- Dara McAnulty is the teenage author of Diary of a Young Naturalist, he has critically acclaimed the debut work of non-fiction . Written in poetic prose, his diary explores his deep relationship with nature alongside acampaigning work and the everyday challenges and happiness of being autistic. It was on a BBC Radio 4 Book of the Week, longlisted for the Baillie Gifford Prize for Non-Fiction, won the Wainwright Award for UK Nature Writing 2020 – making Dara the youngest individual winner of a major literary prize. Other awards include the An Post Irish Book Award for Newcomer of the Year 2020, Books Are My Bag Readers Award for Non-fiction 2020, and he was also nominated for Waterstones Book of the Year 2020.
Dara is a prolific environmental campaigner and has worked alongside with Chris Packham, the Royal Society Protection of Birds, National Trust and the Wildlife Trusts. He is a diplomat for the RSPCA and the Jane Goodall Institute.
In his words,he talks about how he’s childhood experience was like.
“When I was very small, I crawled to catch anything that moved. Nature was the source of all wonder and curiosity to me. Every screech, squawk, flicker of wing, wriggle, buzz and hum; filled me with a desire to learn more and now that I can understand it, feel connected to a world which was overwhelming and confusing. I was ‘diagnosed’ as autistic when I was 5. Life was isolated and difficult…but I continued to learn, write, photograph and feel joy in doing heartfelt things. People said ‘obsession’ but that is a separate thing, nature was and is as big a part of me as my own heartbeat – it governs the beat of the best part of me. Living in Belfast was a yelling cacophony of piercing noise. Everything about the constant buzzing was a struggle for me, I couldn’t fade out the noise to hear what mattered. The birdsong was sullied by airplanes, the relentless traffic; you couldn’t escape it, even when you tried. My parents did try but we were all feeling the pressing down of a busy life. My two siblings are also autistic, as is my mum. Something had to change.
In 2013 my dad, who is a conservation scientist, transferred from Belfast to County Fermanagh, we moved and life started to change for us. The volume was turned down enough to hear things and we discovered quiet places so alive with wildlife, I felt a surge growing inside me. I love this place, every place we go to, magic happens. My mind’s screaming volume turns down and thoughts and words start to spill out.
I thought people might like to hear my thoughts, but mostly I wanted to have a journal of sorts, where all my collection of days and moments could be in one place. A place where I could express myself and feel a freedom to ‘speak’, a freedom which life couldn’t quite give me, in real time.
I started my blog in June 2016 and I have been overwhelmed by the reactions to it, from the wider world! I’ve met some wonderful people and have had extraordinary opportunities. My blog won the youth category for the Wildlife Trusts 30 Days Wild 2017 campaign and I also won the yearly ‘competition’ – best blog of 2016 – organised by A Focus on Nature. It’s been a crazy year! I have pushed myself to the limits of my comfort zone, doing things I was literally scared to death of doing…palpitations, and actually feeling sick…talking to people, experiencing places, people and situations I felt overwhelmed by. I want people to know though, that those who are autistic or Asperger’s can achieve things – in a nurtured environment, in a society where acceptance and not tolerance, is the norm. To autistics – that the anxiety will get better, the more challenges you give yourself – especially if it’s related to something you love and feel passionately about. People don’t realise how hard people who are autistic try, how much we have to keep at bay, process, faze out. The excruciating pain of trying to control our out of control brains; to do ‘difficult’ things, things which will hopefully in the future, help others to follow hopes and dreams.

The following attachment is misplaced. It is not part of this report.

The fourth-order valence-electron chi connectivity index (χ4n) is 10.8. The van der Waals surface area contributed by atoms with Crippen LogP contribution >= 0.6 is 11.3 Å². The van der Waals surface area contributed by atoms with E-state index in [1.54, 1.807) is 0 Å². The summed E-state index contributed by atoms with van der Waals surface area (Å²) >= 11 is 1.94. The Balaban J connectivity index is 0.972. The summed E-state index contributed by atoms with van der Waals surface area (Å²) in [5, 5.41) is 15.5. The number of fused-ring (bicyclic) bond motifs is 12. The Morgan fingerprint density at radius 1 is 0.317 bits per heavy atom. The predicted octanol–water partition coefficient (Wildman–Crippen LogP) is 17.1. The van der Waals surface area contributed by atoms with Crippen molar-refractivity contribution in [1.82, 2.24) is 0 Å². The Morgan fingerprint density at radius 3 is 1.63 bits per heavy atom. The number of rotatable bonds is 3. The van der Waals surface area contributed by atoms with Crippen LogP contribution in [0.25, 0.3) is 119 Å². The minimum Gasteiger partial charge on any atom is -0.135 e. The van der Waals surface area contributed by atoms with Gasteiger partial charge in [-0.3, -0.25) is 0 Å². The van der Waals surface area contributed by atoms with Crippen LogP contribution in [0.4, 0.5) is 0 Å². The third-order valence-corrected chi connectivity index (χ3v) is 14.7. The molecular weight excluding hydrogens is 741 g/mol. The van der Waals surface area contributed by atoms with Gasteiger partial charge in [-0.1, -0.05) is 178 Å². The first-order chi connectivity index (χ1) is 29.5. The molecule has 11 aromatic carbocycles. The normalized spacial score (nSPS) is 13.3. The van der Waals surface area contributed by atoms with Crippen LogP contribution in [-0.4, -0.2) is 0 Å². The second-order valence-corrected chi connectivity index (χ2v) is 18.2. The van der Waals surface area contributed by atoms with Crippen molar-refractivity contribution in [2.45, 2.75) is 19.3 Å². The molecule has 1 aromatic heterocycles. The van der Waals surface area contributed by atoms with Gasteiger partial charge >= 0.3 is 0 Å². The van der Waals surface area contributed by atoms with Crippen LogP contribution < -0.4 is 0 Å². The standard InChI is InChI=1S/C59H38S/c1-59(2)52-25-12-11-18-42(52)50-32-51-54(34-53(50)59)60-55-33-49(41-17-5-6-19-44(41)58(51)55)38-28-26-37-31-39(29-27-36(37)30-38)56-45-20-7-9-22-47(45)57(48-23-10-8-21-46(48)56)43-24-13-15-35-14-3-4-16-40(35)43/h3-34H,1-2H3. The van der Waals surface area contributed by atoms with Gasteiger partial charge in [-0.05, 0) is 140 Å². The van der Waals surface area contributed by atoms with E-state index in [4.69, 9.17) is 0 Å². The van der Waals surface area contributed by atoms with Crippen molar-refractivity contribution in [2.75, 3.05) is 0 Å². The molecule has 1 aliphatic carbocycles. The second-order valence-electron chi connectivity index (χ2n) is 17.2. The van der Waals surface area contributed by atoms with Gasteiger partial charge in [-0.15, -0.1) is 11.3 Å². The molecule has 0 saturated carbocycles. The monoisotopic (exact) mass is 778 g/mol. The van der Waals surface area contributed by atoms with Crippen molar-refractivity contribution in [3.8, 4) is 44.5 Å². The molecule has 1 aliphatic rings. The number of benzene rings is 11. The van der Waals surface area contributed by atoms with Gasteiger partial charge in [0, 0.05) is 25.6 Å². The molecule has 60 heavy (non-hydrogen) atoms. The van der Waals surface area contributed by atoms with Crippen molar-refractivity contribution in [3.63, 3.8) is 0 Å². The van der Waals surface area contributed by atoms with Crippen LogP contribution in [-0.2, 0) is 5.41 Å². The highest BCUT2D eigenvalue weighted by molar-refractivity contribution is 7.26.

I volunteer with my local Red Squirrel Group, record sightings and monitor Hen Harriers with Northern Ireland Raptor Study Group and I organise wildlife awareness displays for schools and organisations (the first time I did this, I had to breathe into a paper bag!). I engage with young people all the time, nurturing their connection with nature and exposing them to ideas and ways in which they can help too!
I’m also a young bat worker and help my dad with the many rescue bats which he brings home. I’m a proud Scouter and I was awarded the Chief Scout Award in July 2017, for my service to environmental work. I couldn’t have achieved this without the help and support of my Scout Leader – people are out there, waiting to help and support us, keep looking if you haven’t found the right person or place. You will.”